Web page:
& ENVIRONMENT - December 19, 2001
Hesse is our river guardian
by Brian McKenna
In 1790, when Hugh Heward came to the Lansing area as
an explorer and clerk for the Askin and Robertson Fur Co. at Fort Detroit,
he wrote in his diary of Chippewa Indians spearing sturgeon a
mighty fish that sometimes reaches a length of seven feet and weight
of 350 pounds along the Washtenong River. Washtenong was the
Chippewa name for the Grand River. Washtun was a spirit
who acted as a guardian of the river.
Two centuries later, John Hesse acts as a modern-day guardian of the
Red Cedar and Grand rivers as he saunters along the banks nearly
100 days a year pulling in dozens of steelhead, salmon and small
mouth bass. But unlike the Chippewa, hell probably never catch
a sturgeon. It would be an extremely rare event, he said.
I doubt if there are any upstream of Grand Rapids. They likely
would be coming in from Lake Michigan and wouldnt likely be able
to pass the fish ladders.
Hesse is the kind of guy that if he were a sturgeon would
probably scale those fish ladders. Theres no one else in Lansing
who is as intimately connected to the Grand and Red Cedar rivers as
Hesse. And few who are as concerned enough to do something about it.
Over the last quarter century, as an environmental health specialist
for the Michigan Department of Public Health, Hesse helped bring down
contaminant levels in Michigan fish. He worked to get PCBs banned in
Michigan, the first state to ban them. And in 1990 his efforts led to
a new regulation that has probably averted misery for hundreds of children
and their families.
The story began in 1989, when a healthy 4-year-old boy in Southfield
became seriously sick with mystery symptoms, baffling the medical community.
Symptoms included excessive perspiration, rapid heartbeat, headaches,
redness and peeling of the hands, feet, and nose, and nerve dysfunction
in the lower extremities. The case was referred to the Public Health
Department, where Hesse worked.
Hesse investigated any possible toxic exposures to the boy. He found
that the family had painted the inside of the home a month earlier,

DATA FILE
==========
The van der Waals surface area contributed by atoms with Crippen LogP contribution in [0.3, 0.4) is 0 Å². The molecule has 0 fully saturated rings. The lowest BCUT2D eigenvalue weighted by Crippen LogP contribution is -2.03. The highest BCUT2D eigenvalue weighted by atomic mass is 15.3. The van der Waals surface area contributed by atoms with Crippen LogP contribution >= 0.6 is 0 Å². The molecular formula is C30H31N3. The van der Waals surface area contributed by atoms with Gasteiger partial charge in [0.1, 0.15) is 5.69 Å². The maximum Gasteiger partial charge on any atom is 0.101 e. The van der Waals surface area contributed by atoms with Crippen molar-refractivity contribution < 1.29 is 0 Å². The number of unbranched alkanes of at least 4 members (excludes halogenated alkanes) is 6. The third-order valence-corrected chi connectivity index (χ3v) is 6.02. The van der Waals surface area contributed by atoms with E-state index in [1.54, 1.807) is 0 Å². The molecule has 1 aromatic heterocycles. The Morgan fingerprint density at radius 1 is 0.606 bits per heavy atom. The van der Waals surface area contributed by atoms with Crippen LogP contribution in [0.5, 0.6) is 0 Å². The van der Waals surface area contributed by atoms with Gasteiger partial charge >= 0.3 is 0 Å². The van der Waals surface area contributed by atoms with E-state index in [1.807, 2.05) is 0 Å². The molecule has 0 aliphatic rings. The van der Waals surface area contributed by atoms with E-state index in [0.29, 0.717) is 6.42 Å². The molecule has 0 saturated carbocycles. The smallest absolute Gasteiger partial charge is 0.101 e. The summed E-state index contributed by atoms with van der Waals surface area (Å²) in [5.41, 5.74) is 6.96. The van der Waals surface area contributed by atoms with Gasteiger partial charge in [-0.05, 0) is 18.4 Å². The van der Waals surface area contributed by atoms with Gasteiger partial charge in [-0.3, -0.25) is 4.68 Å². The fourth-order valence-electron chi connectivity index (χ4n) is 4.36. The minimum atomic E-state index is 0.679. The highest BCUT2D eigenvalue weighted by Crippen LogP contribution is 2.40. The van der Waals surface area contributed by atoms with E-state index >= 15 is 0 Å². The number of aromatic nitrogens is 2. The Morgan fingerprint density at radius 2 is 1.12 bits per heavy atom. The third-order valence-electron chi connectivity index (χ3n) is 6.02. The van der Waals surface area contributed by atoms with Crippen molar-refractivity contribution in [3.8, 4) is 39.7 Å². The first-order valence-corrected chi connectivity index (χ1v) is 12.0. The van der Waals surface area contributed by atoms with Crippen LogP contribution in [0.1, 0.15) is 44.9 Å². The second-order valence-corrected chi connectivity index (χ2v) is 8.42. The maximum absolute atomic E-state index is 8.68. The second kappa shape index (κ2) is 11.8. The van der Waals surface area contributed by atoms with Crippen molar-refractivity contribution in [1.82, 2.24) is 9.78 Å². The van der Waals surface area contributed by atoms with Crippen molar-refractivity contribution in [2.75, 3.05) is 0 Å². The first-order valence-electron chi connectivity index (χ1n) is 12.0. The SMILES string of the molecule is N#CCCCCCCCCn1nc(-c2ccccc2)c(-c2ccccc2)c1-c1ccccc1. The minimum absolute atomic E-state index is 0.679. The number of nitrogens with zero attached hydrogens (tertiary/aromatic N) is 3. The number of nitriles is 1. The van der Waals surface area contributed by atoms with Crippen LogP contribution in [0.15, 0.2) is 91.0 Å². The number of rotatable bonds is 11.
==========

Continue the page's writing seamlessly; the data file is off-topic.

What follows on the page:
and sought linkages. Some colleagues belittled his hypothesis and derided
him. But his persistence paid off when his superiors agreed with his
conclusion that inhalation of mercury-containing vapors from phenylmercuric
acetate contained in latex paint was the probable toxin. The boys
blood levels for mercury far exceeded acceptable limits.
He was a really good detective, said Dave Dempsey, senior
policy adviser for the Michigan Environmental Council and Hesses
superior at the time. But, what is not so well-known about John
is that he then became very aggressive about getting mercury in paint
John pushed hard, said Dempsey, He got senior department
heads involved, and then the governor. Finally in 1990 the EPA banned
mercury in paint for the entire country. John has probably saved hundreds
of kids from serious neurological damage in the past decade.
Though retired from the state, Hesse is teaching a class on the Red
Cedar River for the Bailey Scholars program at MSU. He mentors students
on river ecology and is a persuasive advocate to reclaim the river by
fishing something banned by MSU. Hes also updating the
fish contamination data on PCBs and mercury for an MSU project to clean
up the river. To date hes caught a representative sample of fish
10 for each species of small mouth bass, carp, pike and rock
bass but it will take another year to get them all tested,
Over the years Hesse has probably caught at least 5,000 fish in the
Red Cedar. Hes seen many changes. In the 1960s he used to steal
away to several fishing holes on the Red Cedar, between East Lansing
and Williamston, but he laments, much of what seemed like wilderness
then in the stretches between the bridges is now filled with housing
developments. Access to the river now is much more difficult.
Dams are another problem. They prevent fish like steelhead and salmon
from reaching spawning areas upstream. We want to return the waters
to their natural state. Letting fish go as far as they need to find
good spawning habitat. Fish ladders have been installed to allow
fish passage over five dams on the Grand River already, he said. Currently
the Moores River Dam, one at Diamondale, and one at Eaton Rapids are
the only remaining barriers to opening up many more miles of river for
migratory and resident fish species to utilize freely. The Moores
dam captures water for the needs of the Lansing Board of Water and Light.
Hesse said that the state of Michigan is moving toward more dam removals
but more work needs to be done.
John Hesse: our Washtun.